But for those of us who reckon Marc is now a one trick pony can rest at ease. Both My Way Vol 1 EP in 2018 and Impersonator from 2014 have attempted to reconcile the fact that Marc sounds like Freddie Mercury but can also sing other stuff too! “Take On Me”, originally by Swedish pop band a-ha, was covered by Marc on My Way Vol. 1, as we are met with plenty of saxophone and a jazz undertone, as Marc seamlessly makes this 1984 iconic and timeless classic his own. “Don’t Stop Me Now”, originally by Queen is also present on Marc’s 6 song cover EP, and this is the song where Marc shines the most vocally, due to his vocal similarity with Freddie, and the song where it sounds like he’s having a blast, and a ton of fun. Hand claps, brass instruments and guitars are abound, and then the tempo is brought down a bit in the piano led ballad “Unchained Melody”, made famous by The Righteous Brothers, where Marc effortlessly displays a fair chunk of his vocal range, which pass off immensely in the stirring, epic crescendo that is the final chorus. In essence a love song from one person to their significant other, Marc transports us into a magical place, where we feel inspired and brave to step out in faith and do the things that scare us. “My Way” by Frank Sinatra is another personal highlight, as Marc ardently declares that everything he does is his decisions, and that no one can tell him how to do things, as he has done it his way. “Take It With Me”, from Tom Waits is probably one of Marc’s weaker covers, yet it is the bouncy and cheerful Beach Boys melody “God Only Knows” that is covered quite possibly the best by Marc, as the EP ender could’ve possibly ended in disaster, given the timelessness of the melody and the popularity of the band. But thankfully Marc does the song justice as we hear one of the best renditions of the track ever, in my honest opinion! And as for the hits on Marc’s solo debut album, well I haven’t heard that much of the songs, but the tracks that I have heard (inclusive of “Dead Ringer”, “Stalemate”, “Say The Word”, “Ringo Starr” and the title track), show us a different side of Marc- the alternative rock side that’s way, way different to the arena rock Queen side. All sides are Marc Martel, and each side reminds us that God has blessed this talented musician, and no doubt he will inspire and bring God’s love to the world in ways that we all could never imagine and never comprehend. Personally I reckon Marc could’ve fit the band Queen permanently, but ultimately it’s better like this- with Marc having more freedom to do what he wants and show the world more and more sides to the person God intends for him to be.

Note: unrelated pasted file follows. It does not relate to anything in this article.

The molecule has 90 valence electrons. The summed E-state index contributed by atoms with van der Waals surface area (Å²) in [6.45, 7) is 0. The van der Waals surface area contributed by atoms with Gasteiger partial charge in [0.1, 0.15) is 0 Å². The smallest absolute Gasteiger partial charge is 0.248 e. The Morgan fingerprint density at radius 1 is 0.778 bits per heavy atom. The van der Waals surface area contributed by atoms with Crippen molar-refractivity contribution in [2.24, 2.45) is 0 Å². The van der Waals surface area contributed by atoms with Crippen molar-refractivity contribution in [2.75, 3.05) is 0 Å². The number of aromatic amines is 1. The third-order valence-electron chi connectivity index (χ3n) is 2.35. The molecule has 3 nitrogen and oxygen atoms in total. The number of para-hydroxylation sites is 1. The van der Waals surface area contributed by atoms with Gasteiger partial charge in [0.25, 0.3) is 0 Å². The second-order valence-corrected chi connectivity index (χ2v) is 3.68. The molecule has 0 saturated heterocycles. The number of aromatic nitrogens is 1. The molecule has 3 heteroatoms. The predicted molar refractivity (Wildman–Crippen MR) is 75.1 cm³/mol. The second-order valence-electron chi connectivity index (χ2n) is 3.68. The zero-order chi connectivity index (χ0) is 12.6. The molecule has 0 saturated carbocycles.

Where Marc has shined the most, not just vocally but also in line with his personal beliefs, is in his Christmas albums. Sure the Queen stuff is great and nostalgic, but when it all boils down to it, Marc is a devoted Christian, with his mission being first and foremost to make Jesus’ name famous in whatever sphere of influence he is in. Originally I thought that because Marc is now recording music in the mainstream, that he wasn’t a Christian anymore (yep that was my shallow thinking back then!), and thus I was apprehensive yet still quietly eager to check out Marc’s music, But there’s good news though- Marc is still a Christian, and is now instead making music for believers as well as non-believers alike, as evidenced by his thoughtful interview with Andrew Greer. With Marc having released 3 Christmas EP’s culminating in a release called The Christmas Collection last year, one could roll their eyes at the discovery of Marc being so devout a believer that he had to release 21 Christmas songs- isn’t that overkill you might ask? Well actually I for one though love Christmas music, and would listen to holiday tunes all year long if I could. Yet in all seriousness, even in Marc’s Christmas songs we hear a wide variety of musical genres.
In many ways, my favorite thing about Christmas is the subtlety. There are many aspects of Christmas in this song. I love Christmas because it is a time of year where you can make it as meaningful as you want, and I’m grateful we still live in a culture that allows for that. At its heart, we are celebrating the beginning of life. We are celebrating the birth of a Child, and that God made Himself a Man and could truly experience humanity so viscerally. He went through all of the range of emotions we go through, as a perfect Person, and this song boils it down to a simple way of understanding part of that story.
Having spent some time outside of CCM the past few years I’m sensitive and I make sure I’m not just preaching to the choir, but also making this life giving message completely accessible to anyone who hears it. God stepped in and did exactly the opposite of what people expected. In our fallen natures we think of justice and vengeance, and Jesus came as a baby and showed us tenderness and forgiveness.